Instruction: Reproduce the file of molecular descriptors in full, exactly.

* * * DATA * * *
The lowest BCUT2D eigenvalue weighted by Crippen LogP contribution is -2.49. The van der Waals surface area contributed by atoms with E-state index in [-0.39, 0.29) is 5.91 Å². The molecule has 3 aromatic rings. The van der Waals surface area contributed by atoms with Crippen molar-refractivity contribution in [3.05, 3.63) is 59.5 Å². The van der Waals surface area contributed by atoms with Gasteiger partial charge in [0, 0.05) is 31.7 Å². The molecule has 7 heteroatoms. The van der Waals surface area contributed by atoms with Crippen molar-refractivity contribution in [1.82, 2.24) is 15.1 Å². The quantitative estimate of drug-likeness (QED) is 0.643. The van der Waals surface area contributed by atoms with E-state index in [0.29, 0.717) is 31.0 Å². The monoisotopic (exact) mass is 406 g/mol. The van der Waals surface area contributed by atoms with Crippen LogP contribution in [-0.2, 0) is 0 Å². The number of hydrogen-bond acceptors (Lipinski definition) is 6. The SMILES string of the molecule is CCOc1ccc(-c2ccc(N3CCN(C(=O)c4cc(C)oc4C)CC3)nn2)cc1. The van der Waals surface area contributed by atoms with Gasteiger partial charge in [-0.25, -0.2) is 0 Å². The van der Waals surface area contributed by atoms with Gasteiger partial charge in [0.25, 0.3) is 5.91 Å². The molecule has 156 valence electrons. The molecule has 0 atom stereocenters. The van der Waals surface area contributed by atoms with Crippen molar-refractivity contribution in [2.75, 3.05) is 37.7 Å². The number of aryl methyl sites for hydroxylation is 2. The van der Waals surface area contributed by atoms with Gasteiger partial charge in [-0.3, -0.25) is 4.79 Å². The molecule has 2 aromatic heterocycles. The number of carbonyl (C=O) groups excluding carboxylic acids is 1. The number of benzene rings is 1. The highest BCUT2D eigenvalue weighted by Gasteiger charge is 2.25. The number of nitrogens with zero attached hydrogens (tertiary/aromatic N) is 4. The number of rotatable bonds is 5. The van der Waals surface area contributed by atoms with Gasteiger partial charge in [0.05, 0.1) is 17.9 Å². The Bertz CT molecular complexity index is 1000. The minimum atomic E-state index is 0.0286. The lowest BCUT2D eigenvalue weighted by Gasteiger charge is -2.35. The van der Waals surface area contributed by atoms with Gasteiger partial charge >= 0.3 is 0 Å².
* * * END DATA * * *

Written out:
The lowest BCUT2D eigenvalue weighted by Crippen LogP contribution is -2.49. The van der Waals surface area contributed by atoms with E-state index in [-0.39, 0.29) is 5.91 Å². The molecule has 3 aromatic rings. The van der Waals surface area contributed by atoms with Crippen molar-refractivity contribution in [3.05, 3.63) is 59.5 Å². The van der Waals surface area contributed by atoms with Gasteiger partial charge in [0, 0.05) is 31.7 Å². The molecule has 7 heteroatoms. The van der Waals surface area contributed by atoms with Crippen molar-refractivity contribution in [1.82, 2.24) is 15.1 Å². The quantitative estimate of drug-likeness (QED) is 0.643. The van der Waals surface area contributed by atoms with E-state index in [0.29, 0.717) is 31.0 Å². The monoisotopic (exact) mass is 406 g/mol. The van der Waals surface area contributed by atoms with Crippen LogP contribution in [-0.2, 0) is 0 Å². The number of hydrogen-bond acceptors (Lipinski definition) is 6. The SMILES string of the molecule is CCOc1ccc(-c2ccc(N3CCN(C(=O)c4cc(C)oc4C)CC3)nn2)cc1. The van der Waals surface area contributed by atoms with Gasteiger partial charge in [-0.25, -0.2) is 0 Å². The van der Waals surface area contributed by atoms with Gasteiger partial charge in [0.25, 0.3) is 5.91 Å². The molecule has 156 valence electrons. The molecule has 0 atom stereocenters. The van der Waals surface area contributed by atoms with Crippen molar-refractivity contribution in [2.75, 3.05) is 37.7 Å². The number of aryl methyl sites for hydroxylation is 2. The van der Waals surface area contributed by atoms with Gasteiger partial charge in [-0.3, -0.25) is 4.79 Å². The molecule has 2 aromatic heterocycles. The number of carbonyl (C=O) groups excluding carboxylic acids is 1. The number of benzene rings is 1. The highest BCUT2D eigenvalue weighted by Gasteiger charge is 2.25. The number of nitrogens with zero attached hydrogens (tertiary/aromatic N) is 4. The number of rotatable bonds is 5. The van der Waals surface area contributed by atoms with Gasteiger partial charge in [0.05, 0.1) is 17.9 Å². The Bertz CT molecular complexity index is 1000. The minimum atomic E-state index is 0.0286. The lowest BCUT2D eigenvalue weighted by Gasteiger charge is -2.35. The van der Waals surface area contributed by atoms with Gasteiger partial charge >= 0.3 is 0 Å².